This black caddis hatch has become the proverbial popcorn husk stuck behind my editorial molar. Every year I insert it into the edit plan, and every year I am asked, “Why do you even bother?” This year, I no longer have an answer.
If you’re not familiar with the black caddis hatch on the Watauga River in East Tennessee, then you must not be from ‘round here. The hatch has the biggest bugs the tailwaters see, in numbers that cover the water with clumsily fluttering size 12 wings. Every fish in the river knows it’s happening and RSVPs to the party well ahead of time. Brown trout not seen during bankers’ hours lazily chase caddis across the surface in broad daylight for all to see. Fish that you fool will often regurgitate caddis from the swollen gullets as if your boat was an Uber ride on a Saturday night in any major city in the world. At least that’s the way it’s neatly assembled, packaged, and sold by every guide service within a hundred miles. It’s not the guide’s fault though, because that’s the way it’s talked about by every person who’s ever experienced exactly the right day amidst it.
Like most things we build up in the most hopeful corners of our minds, it rarely lives up the billing we’ve given it. Predicting the right caddis day on the Watauga is like trying to grab water out of the river with your hand. Variables of generation schedules, spring weather patterns, available days, and solid caddis intelligence must all align at the exact right moment like some sort of Davinci Code fishing puzzle for the thing to happen right. You’ll line up two or three and the others will rotate farther away. You go chasing those and they’ll change the generation. It’s a constant mindfuck only made worse by the always ticking clock in your head letting you know that Mother’s Day is just around the corner and the end is nigh. What’s worse than this anxious monthlong torture? When you wrangle all the elements of time and space into their respective slots and you find yourself on the river—the right flows, sun on your cheek, and bugs in your teeth—the fucking fish don’t eat them. Or they eat sulfurs.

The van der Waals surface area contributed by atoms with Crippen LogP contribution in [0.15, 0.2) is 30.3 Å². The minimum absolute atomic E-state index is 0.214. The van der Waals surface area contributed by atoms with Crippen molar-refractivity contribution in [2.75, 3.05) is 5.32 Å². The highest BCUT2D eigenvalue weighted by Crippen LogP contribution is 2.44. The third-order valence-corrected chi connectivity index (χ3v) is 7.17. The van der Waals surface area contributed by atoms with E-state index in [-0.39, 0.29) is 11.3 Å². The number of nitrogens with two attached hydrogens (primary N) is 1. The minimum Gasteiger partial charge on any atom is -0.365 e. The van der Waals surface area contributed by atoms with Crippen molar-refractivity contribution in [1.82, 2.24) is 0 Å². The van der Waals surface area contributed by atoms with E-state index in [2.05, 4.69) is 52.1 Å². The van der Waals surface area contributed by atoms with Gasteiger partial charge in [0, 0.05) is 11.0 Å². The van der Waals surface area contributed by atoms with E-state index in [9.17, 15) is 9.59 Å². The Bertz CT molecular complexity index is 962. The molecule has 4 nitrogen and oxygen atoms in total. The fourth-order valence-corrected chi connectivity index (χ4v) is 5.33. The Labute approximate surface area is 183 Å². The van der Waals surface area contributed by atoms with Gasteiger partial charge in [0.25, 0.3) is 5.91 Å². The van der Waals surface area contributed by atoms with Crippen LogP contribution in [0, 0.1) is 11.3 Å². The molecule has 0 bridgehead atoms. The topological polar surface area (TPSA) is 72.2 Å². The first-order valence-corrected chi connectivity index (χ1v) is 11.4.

I’ve experienced all of this firsthand over the last couple decades. But every once in awhile, like once every four or five years, it’s as good as everybody says it is. Pure euphoria in a tidy eight-hour float. It really is as good as fishing for trout can possibly be anywhere. I don’t like describing fishing in sexual terms as I find it to be crass, so let’s just say there have been days I have fallen out of the boat into a blubbering heap on the takeout ramp and cried. Actually I wailed like a mother who had lost a child. But these were wails of pure fishing titillation and release. When it’s good, it’s the best.
This single-A batting average nature of this hatch is conveniently glossed over in the tales of spring caddis and Tennessee trout. I can no longer play this game with the river gods. This is my caddis story. You are reading it right now. Tomorrow I will go, with two of the fishiest people I know, and try to fill these pages with the pictures of engorged trout and the black caddis on the tip of everyone’s tongue. I heard they were all over my buddy’s boat two days ago, but either way, this is it. No more reserved editorial slots for this hatch. I will cast off my Trichoptera shackles and live the rest of my life free of this infernal hatch. Unless it’s good tomorrow. I hope it’s going to be good. I think it’ll be good. I bet it’s going to be really good.
Epilogue: While the fishing was fair to good, none of these pictures have any black caddis in them. We missed it again. Lucky for us, May sulfurs on Tennessee tailwaters rarely disappoint. I would like to thank my friends Rand and Knox for letting me row them all day, while netting all their fish and taking pictures of the good ones. Thanks fellas, that was swell.